Why our new Director Artistic Development Kim Waldock thinks music education is a lifelong process

By Stephanie Eslake

Australia’s music industry is an ecosystem. TSO Director, Artistic Development Kim Waldock would even use the term “food chain” to describe the way artists are positioned in their classical music careers.

But this doesn’t make it a grizzly competition. Instead, Kim believes, it’s about providing everyone with the resources to evolve through their own creativity – from kindergarteners tapping at a tambourine right through to fully fledged orchestral musicians, and “the Simone Youngs” of the world.

Kim likes to think of the music industry as “one big continuum”, and believes “there are very few people who think that they haven't got something still to learn”.

Kim is a former classroom music teacher who this year commenced her TSO leadership role. With more than 20 years of experience in the education system – and positions with the Royal Opera House and Sydney Symphony Orchestra – Kim believes in “feeding people what they need as they grow”.

“That's what good teaching is.”

Music education is for everyone

“Listening to music does good things to your brain,” Kim says. “But it does good things to your heart as well.”

Kim is now working on TSO projects that connect the state’s orchestra with people of all ages. Initiatives like Mini TSO, Community Rehearsals, and the upcoming Deadline to Showtime can help listeners understand how classical music works – and inspire joy in the process.

“There are three things that make me excited about Deadline to Showtime. One is that it’s a world premiere. To be the organisation delivering a world premiere of anything is a privilege,” Kim says.

This action-packed production is the brainchild of creative thinker and former TSO Learning and Engagement Executive Jenny Compton (also behind the Violin Stories, Recorder Lift Off, and UKE BOX projects).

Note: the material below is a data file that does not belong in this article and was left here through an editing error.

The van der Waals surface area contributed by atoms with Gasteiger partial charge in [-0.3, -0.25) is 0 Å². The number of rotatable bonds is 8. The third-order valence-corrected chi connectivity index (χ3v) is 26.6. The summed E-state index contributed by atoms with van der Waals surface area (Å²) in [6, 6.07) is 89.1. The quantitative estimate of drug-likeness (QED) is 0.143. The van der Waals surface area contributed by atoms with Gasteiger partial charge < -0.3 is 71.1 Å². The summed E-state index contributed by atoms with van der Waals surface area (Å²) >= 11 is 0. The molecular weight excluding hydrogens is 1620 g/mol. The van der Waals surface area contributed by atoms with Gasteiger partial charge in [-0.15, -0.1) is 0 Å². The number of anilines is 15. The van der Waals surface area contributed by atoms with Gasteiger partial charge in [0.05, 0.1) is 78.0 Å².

It features award-winning Tasmanian actor Jane Longhurst, and that’s Kim’s second point of interest – “the fact that it’s been created by Tasmanians”.

“It’s a chance for Tasmanians to really show what they can do as a creative team.”

The third exciting element, Kim reckons, is conductor Carlo Antonioli. Not only will Carlo lead TSO instrumentalists through this music – he’ll act and change his costume, too. Deadline to Showtime is not a typical listening experience; it combines action with music, story with sound.

Kim sets the scene: “We’re on holidays – and suddenly, the assistant to the orchestra gets a phone call saying, ‘Hang on, you’ve been offered a place in the festival of the world! And the orchestra is required tonight if you’d like to do it!’.”

So begins the story of Deadline to Showtime, and what happens next is a grand tale in which the orchestra comes back from holidays – starting with just a few instruments, growing to a larger group of strings and winds, and eventually uniting the entire collection of players.

But it’s not just the orchestra that will return to the Federation Concert Hall for this fictional festival. You’ll be able to join in when you attend, too – because the concert features a piece of music you can learn in advance, then play when you arrive. It’s called Power Up by Australian composer Holly Harrison. (It’s a novelty I’ve tested out in the past – and don’t worry, the piece is plenty of fun, and the only instrument you’ll need to bring along is yourself!)